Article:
Imperial College London

ProfessorAngelikaGrundling

Faculty of MedicineDepartment of Medicine

Professor of Molecular Microbiology
 
 
 
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Contact

 

+44 (0)20 7594 5256a.grundling Website

 
 
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Location

 

3.21Flowers buildingSouth Kensington Campus

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Summary

 

Summary

Angelika Gründling is a Professor in Molecular Microbiology at Imperial College London, where she started her independent research career in 2007. The research focuses onthe investigation of fundamental processes that are essential for the growth of Gram-positive bacterial pathogens. She combines genetic, biochemical and in collaborations structural approaches to provide mechanistic insight into cell wall synthesis and nucleotide signalling pathways in Staphylococcus aureus and Listeria monocytogenes.Angelika obtained her Ph.D. in Microbiology from the University of Vienna in 2000. She performed her postdoctoral training at the Harvard Medical School, where she investigated flagallar motility in the bacterial pathogen Listeria monocytogenes and at the University of Chicago, where she initiated her studies on the cell wall of S. aureus. At Imperial College London she continues her work on the bacterial cell wall and more recently on the essential signalling nucleotide c-di-AMP.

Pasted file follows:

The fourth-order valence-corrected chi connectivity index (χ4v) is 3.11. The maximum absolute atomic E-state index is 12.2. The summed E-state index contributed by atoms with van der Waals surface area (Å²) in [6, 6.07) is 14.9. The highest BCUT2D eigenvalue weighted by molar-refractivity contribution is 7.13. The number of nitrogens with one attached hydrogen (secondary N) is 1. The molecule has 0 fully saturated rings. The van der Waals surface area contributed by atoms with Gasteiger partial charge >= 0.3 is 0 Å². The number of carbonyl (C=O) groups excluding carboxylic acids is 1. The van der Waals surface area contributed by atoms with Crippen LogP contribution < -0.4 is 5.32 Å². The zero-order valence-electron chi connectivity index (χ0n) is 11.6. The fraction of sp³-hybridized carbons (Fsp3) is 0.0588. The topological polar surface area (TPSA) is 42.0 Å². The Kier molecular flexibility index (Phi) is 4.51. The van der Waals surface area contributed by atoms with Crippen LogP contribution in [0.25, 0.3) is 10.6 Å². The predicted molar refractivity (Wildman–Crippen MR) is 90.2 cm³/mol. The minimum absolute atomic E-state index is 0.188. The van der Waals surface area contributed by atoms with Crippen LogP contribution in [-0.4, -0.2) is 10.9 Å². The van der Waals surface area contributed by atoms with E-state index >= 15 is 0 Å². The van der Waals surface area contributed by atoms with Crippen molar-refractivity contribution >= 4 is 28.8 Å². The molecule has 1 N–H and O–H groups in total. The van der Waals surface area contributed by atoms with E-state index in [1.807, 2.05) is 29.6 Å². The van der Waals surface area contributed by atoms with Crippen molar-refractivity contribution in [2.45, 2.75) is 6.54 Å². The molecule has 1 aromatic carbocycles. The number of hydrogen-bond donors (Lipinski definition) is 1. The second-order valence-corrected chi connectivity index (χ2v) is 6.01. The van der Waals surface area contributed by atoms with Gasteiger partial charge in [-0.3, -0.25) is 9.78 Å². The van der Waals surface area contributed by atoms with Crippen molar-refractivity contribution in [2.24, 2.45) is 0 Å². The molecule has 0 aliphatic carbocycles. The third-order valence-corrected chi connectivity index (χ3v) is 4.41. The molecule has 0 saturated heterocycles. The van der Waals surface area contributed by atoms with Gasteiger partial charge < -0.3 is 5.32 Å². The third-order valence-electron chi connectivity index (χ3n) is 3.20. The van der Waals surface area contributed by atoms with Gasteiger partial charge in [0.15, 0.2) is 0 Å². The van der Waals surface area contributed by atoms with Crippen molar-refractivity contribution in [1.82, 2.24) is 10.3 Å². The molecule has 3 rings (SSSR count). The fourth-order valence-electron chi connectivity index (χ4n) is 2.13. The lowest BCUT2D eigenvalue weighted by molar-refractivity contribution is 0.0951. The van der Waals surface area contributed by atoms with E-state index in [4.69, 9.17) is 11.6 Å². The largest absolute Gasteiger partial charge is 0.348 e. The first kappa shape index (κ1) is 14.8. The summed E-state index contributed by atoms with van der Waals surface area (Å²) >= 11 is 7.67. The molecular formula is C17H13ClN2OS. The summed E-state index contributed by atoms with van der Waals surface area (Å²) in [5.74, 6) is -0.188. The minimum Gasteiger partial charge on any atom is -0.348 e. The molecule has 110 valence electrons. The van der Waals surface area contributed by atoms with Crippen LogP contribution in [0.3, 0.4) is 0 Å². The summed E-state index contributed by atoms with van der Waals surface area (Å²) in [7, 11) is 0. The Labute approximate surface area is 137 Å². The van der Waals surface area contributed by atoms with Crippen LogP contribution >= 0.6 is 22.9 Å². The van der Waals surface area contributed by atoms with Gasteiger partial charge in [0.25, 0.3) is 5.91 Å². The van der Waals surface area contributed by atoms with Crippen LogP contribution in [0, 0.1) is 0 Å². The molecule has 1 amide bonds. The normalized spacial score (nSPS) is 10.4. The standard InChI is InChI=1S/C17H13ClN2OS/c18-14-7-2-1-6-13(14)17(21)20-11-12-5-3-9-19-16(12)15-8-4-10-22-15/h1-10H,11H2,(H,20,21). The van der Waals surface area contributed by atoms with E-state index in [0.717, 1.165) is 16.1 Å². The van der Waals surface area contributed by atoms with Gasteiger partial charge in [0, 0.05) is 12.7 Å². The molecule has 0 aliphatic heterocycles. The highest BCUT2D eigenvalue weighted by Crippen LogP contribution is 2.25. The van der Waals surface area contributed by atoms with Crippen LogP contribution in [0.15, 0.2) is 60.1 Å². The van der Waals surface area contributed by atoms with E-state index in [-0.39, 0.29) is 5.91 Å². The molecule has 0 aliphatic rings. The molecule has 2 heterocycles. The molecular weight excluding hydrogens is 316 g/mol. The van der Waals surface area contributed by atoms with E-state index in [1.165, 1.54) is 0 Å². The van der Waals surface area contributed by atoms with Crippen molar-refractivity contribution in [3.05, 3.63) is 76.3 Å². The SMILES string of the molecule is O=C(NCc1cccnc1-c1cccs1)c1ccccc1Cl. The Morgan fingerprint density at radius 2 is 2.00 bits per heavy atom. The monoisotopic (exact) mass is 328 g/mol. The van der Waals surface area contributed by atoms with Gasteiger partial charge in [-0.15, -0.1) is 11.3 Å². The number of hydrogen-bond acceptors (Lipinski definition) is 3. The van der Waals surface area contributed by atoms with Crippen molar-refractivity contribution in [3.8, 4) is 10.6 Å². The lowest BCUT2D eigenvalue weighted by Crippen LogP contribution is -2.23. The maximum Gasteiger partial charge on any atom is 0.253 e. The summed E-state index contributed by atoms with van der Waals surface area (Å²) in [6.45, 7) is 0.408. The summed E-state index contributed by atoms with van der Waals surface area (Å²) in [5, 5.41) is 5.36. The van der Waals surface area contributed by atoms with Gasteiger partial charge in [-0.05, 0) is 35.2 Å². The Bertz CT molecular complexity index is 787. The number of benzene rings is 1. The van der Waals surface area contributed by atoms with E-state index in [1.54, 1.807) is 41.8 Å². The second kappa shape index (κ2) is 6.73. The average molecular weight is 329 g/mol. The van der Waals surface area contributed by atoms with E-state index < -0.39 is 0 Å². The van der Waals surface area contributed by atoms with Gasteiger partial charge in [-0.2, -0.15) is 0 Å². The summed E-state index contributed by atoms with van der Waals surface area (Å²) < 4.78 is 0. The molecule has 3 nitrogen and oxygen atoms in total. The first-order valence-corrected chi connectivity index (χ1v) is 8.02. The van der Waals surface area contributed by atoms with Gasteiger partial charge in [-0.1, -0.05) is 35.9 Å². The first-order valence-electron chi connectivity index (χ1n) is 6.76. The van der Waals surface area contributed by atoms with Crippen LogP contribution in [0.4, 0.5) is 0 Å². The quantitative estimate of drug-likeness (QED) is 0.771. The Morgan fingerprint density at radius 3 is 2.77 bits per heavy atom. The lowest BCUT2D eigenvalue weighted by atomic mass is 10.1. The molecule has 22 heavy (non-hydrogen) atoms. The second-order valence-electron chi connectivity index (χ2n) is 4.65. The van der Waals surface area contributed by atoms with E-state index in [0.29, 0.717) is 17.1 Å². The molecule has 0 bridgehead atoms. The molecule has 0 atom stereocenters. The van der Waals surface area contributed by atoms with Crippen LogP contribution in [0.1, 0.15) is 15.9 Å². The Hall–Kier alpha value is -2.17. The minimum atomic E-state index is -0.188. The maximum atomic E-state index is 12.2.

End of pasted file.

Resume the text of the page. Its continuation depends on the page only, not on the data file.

Publications

Journals

Karinou E, Schuster C, Pazos M, et al., Inactivation of the monofunctional peptidoglycan glycosyltransferase SgtB allows Staphylococcus aureus to survive in the absence of lipoteichoic acid, Journal of Bacteriology, ISSN:0021-9193

Karinou E, Schuster C, Pazos M, et al., 2018, Inactivation of the monofunctional peptidoglycan glycosyltransferase SgtB allows Staphylococcus aureus to survive in the absence of lipoteichoic acid

Risnnondo J, Percy MG, Grundling A, 2018, Discovery of genes required for lipoteichoic acid glycosylation predicts two distinct mechanisms for wall teichoic acid glycosylation, Journal of Biological Chemistry, Vol:293, ISSN:0021-9258, Pages:3293-3306

Zeden MS, Schuster CF, Bowman L, et al., 2018, Cyclic di-adenosine monophosphate (c-di-AMP) is required for osmotic regulation in Staphylococcus aureus but dispensable for viability in anaerobic conditions, Journal of Biological Chemistry, Vol:293, ISSN:0021-9258, Pages:3180-3200

Zeden M, Schuster C, Bowman L, et al., 2017, Cyclic-di-adenosine monophosphate (c-di-AMP) is required for osmotic regulation in Staphylococcus aureus but dispensable for viability in anaerobic conditions

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